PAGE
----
3. But does Calvin actually employ the scholastic method in the Institutes? I’m not too concerned to argue the point, but it’s far from clear to me that Calvin was self-consciously doing so. That he occasionally uses scholastic terminology and arranges his arguments in scholastic patterns (statement, objections, responses) strikes me as fairly weak evidence. One only has to read Calvin’s Institutes alongside Aquinas’s Summa Theologica to appreciate the striking differences between the styles and methodologies of the two works. Still, as I’ve explained above, nothing of great consequence for Van Tilians hangs on the point.
4. The evidence Dr. Fesko marshals to support his claim that Calvin showed “substantive agreement with two of the Thomistic proofs” is slender, to say the least. The quoted commentary on Psalm 19 only shows that Calvin thought the orderliness of creation directs us toward the attributes of God. But that could just as well be understood as a kind of immediate perception or reflexive inference, as opposed to a piece of formal natural theology. Certainly it’s a far cry from Aquinas’s Fifth Way.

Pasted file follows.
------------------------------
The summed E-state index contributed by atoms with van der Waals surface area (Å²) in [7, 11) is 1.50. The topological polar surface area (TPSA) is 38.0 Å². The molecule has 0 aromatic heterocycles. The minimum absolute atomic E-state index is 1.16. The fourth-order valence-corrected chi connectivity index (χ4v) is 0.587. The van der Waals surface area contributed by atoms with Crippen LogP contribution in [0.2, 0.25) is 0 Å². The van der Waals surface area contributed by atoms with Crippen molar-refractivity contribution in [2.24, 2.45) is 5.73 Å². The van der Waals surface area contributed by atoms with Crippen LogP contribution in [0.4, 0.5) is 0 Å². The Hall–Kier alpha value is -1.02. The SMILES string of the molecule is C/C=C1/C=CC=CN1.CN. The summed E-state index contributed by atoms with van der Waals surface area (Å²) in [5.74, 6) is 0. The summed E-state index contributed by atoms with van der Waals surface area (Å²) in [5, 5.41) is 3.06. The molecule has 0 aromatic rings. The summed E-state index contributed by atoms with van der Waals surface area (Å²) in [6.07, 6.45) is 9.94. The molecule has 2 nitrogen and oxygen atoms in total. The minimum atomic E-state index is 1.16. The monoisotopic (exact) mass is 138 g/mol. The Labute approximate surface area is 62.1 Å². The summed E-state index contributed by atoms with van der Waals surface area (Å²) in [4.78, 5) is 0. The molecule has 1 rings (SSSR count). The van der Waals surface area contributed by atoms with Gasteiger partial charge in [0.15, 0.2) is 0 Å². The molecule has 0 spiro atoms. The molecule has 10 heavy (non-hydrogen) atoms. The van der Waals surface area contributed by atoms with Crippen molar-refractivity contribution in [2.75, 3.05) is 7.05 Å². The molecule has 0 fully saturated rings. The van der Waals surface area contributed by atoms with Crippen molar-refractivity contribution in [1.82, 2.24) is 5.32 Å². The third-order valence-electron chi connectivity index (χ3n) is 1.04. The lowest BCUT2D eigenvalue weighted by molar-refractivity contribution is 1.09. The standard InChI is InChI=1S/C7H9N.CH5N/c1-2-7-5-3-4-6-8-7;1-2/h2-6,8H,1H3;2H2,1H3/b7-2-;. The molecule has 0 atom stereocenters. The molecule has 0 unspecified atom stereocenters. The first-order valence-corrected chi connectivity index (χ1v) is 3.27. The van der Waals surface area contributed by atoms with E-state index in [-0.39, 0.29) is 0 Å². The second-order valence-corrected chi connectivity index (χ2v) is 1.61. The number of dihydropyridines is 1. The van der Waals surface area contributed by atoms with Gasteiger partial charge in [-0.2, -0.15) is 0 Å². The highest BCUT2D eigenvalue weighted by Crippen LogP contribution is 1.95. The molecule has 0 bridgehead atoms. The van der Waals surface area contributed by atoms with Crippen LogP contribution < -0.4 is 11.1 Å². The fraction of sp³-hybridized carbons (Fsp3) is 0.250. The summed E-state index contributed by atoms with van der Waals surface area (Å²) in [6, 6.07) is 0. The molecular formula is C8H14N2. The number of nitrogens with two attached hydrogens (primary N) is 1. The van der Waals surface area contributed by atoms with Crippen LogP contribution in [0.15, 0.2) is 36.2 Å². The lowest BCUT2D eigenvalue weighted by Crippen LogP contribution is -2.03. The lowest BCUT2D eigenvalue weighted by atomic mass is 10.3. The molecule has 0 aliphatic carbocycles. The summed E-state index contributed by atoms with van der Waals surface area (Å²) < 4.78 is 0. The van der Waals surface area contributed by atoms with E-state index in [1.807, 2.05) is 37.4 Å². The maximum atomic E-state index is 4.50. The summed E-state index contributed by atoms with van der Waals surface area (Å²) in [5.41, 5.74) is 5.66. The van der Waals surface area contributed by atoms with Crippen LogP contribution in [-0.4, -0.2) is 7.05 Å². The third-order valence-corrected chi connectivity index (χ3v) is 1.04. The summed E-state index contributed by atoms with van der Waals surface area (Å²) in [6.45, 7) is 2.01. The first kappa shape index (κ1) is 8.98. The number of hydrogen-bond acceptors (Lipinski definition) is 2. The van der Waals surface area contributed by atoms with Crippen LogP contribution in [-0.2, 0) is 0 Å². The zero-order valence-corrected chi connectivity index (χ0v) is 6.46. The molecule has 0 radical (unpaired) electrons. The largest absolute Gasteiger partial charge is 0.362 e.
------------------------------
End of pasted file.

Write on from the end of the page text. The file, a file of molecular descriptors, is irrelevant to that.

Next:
Similarly, Calvin’s remark that one can investigate “the divine perfections” by reasoning from effect to cause, and thus from the creation to the Creator, while certainly supporting the idea of natural theology in the broad sense, doesn’t really come close to Aquinas’s formal cosmological arguments with all their metaphysical apparatus. (I might add that Van Tilians need not object to natural theology in that broad sense either.) Arguing that these comments from Calvin amount to substantive agreement with Thomas’s proofs strikes me as quite a stretch, I have to say.
Consider this basic fact for a moment. The very second topic treated in Aquinas’s Summa is the existence of God; specifically, whether God’s existence is self-evident, whether God’s existence can be proven, and how God’s existence can be proven. Thomas explicitly articulates five proofs. He considers these matters important and foundational enough to discuss at the very outset of his magnum opus. In contrast, and rather conspicuously, Calvin doesn’t offer a single explicit argument for God’s existence in his entire Institutes. Shouldn’t this observation be given some weight in assessing whether “Calvin stood in continuity with Aquinas regarding … the arguments for the existence of God”?